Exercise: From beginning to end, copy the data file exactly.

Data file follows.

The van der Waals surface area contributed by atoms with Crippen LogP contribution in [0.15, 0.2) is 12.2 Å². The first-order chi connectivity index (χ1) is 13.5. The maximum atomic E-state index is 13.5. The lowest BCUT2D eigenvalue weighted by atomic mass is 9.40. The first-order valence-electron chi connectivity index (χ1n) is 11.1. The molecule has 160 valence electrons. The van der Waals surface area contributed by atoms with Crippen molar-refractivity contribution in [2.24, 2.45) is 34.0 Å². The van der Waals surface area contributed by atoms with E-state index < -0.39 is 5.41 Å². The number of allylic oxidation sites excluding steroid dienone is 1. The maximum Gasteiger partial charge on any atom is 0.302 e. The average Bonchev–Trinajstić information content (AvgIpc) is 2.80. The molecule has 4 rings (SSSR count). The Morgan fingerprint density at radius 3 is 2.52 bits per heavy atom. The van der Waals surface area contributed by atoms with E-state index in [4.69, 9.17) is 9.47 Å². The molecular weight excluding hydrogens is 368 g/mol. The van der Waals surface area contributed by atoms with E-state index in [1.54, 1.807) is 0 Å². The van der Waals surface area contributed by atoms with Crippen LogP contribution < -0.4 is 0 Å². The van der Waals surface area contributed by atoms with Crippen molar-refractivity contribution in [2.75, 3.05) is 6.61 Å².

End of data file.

The van der Waals surface area contributed by atoms with Crippen LogP contribution in [0.15, 0.2) is 12.2 Å². The first-order chi connectivity index (χ1) is 13.5. The maximum atomic E-state index is 13.5. The lowest BCUT2D eigenvalue weighted by atomic mass is 9.40. The first-order valence-electron chi connectivity index (χ1n) is 11.1. The molecule has 160 valence electrons. The van der Waals surface area contributed by atoms with Crippen molar-refractivity contribution in [2.24, 2.45) is 34.0 Å². The van der Waals surface area contributed by atoms with E-state index < -0.39 is 5.41 Å². The number of allylic oxidation sites excluding steroid dienone is 1. The maximum Gasteiger partial charge on any atom is 0.302 e. The average Bonchev–Trinajstić information content (AvgIpc) is 2.80. The molecule has 4 rings (SSSR count). The Morgan fingerprint density at radius 3 is 2.52 bits per heavy atom. The van der Waals surface area contributed by atoms with E-state index in [4.69, 9.17) is 9.47 Å². The molecular weight excluding hydrogens is 368 g/mol. The van der Waals surface area contributed by atoms with E-state index in [1.54, 1.807) is 0 Å². The van der Waals surface area contributed by atoms with Crippen LogP contribution < -0.4 is 0 Å². The van der Waals surface area contributed by atoms with Crippen molar-refractivity contribution in [2.75, 3.05) is 6.61 Å².